The TCPA prohibits using any fax machine, computer, or other device to send unsolicited advertisements to another fax machine unless the material meets an exception such as having an "established business relationship" with the sender. 47 U.S.C. §227(b)(1)(C). The TCPA does not apply to non-commercial unsolicited faxes. A recipient of unsolicited fax advertisement has a private right of action and may recover actual damages or $500 for each violation, whichever is greater. 47 U.S.C. §227(b)(3)(B). The court may award up to $1500 per violation if the defendant acted "willfully or knowingly." 47 U.S.C. §227(b)(3)(C). We will consider each of Marinov's constitutional challenges to the TCPA in turn.

I. First Amendment -- Commercial Speech

The defendant argues that the TCPA violates the First Amendment on freedom of speech grounds. Before we begin our analysis, we note that many federal and state courts have heard this particular constitutional challenge, including this one, and found the TCPA's restriction of commercial speech to be a permissible one. See Phillips Randolph Enters., LLC v. Rice Fields, No. 06 C 4968, 2007 WL 129052 (N.D. Ill. Jan 11, 2007); Missouri ex rel. Nixon v. Am. Blast Fax, Inc., 323 F.3d 649 (8th Cir. 2003); Destination Ventures v. FCC, 46 F.3d 54, 57 (9th Cir. 1995); Minnesota v. Sunbelt Communs. & Mktg., 282 F. Supp. 2d 976 (D. Minn. 2002);Witting Corp. v. MSI Mktg., Inc., No 02 CH 6332(Cook County, Ill. Apr. 3, 2003); CE Design, Ltd. V. Peripheral Solutions, Inc., No. 04 L 564 (Lake County, Ill. Mar. 8, 2005); Rudgayzer & Gratt v. Enine, Inc, 779 N.Y.S.2d 882 (N.Y. App. Term 2004).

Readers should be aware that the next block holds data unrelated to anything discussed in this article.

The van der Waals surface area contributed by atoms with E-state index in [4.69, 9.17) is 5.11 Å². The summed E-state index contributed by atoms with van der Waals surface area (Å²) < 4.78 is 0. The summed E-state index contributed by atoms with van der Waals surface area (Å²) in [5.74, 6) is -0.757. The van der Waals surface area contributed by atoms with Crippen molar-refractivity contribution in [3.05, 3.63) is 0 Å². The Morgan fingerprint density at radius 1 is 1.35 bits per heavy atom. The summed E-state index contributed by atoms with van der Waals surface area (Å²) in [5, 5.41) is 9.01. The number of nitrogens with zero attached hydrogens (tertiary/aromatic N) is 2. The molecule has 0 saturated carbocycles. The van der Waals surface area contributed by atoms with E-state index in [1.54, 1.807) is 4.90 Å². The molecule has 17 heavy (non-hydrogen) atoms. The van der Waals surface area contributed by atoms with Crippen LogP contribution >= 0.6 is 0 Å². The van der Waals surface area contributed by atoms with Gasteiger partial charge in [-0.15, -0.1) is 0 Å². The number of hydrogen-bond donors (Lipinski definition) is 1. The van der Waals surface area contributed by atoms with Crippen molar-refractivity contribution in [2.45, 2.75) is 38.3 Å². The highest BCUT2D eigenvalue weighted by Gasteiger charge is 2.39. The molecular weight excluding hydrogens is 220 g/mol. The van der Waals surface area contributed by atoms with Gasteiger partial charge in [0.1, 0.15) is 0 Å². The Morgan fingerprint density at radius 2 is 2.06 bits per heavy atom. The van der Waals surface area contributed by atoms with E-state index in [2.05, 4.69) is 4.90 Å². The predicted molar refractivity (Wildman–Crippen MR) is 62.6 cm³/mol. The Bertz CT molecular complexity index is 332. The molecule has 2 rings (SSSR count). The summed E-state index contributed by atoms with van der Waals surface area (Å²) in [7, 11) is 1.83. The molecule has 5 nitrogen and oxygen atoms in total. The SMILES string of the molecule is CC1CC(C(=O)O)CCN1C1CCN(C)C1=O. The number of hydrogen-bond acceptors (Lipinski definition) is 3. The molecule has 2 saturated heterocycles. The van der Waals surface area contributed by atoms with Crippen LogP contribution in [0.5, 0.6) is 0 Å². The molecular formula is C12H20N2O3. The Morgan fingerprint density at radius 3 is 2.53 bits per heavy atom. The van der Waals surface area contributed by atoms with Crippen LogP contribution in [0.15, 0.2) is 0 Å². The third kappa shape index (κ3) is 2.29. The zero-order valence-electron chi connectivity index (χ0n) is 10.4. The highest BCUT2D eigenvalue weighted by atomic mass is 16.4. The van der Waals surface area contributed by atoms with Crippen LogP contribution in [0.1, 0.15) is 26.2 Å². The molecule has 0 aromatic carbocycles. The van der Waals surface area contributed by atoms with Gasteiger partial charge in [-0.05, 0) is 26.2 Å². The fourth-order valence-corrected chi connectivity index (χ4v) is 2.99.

The Supreme Court has developed a four-part test to determine whether the restrictions placed upon commercial speech pass constitutional muster. Cent. Hudson Gas & Elec. Corp v. Pub. Serv. Comm'n, 447 U.S. 557, 566 (1980). First, we must ask whether the commercial speech concerns unlawful activity or is misleading. Thompson v. Western States Med. Ctr., 535 U.S. 357, 367 (2002); Cent. Hudson, 447 U.S. at 566. If so, then the commercial speech is not protected by the First Amendment. Second, if the commercial speech is protected, the governmental interest asserted must be substantial. Thompson, 535 U.S. at 367 (citing Cent. Hudson, 447 U.S. at 566). Third, the regulation must directly advance the governmental interest. Thompson, 535 U.S. at 367 (citing Cent. Hudson, 447 U.S. at 566). Finally, that regulation must not be "more extensive than is necessary to serve that interest." Thompson, 535 U.S. at 367 (citing Cent. Hudson, 447 U.S. at 566).

a. Substantial Government Interest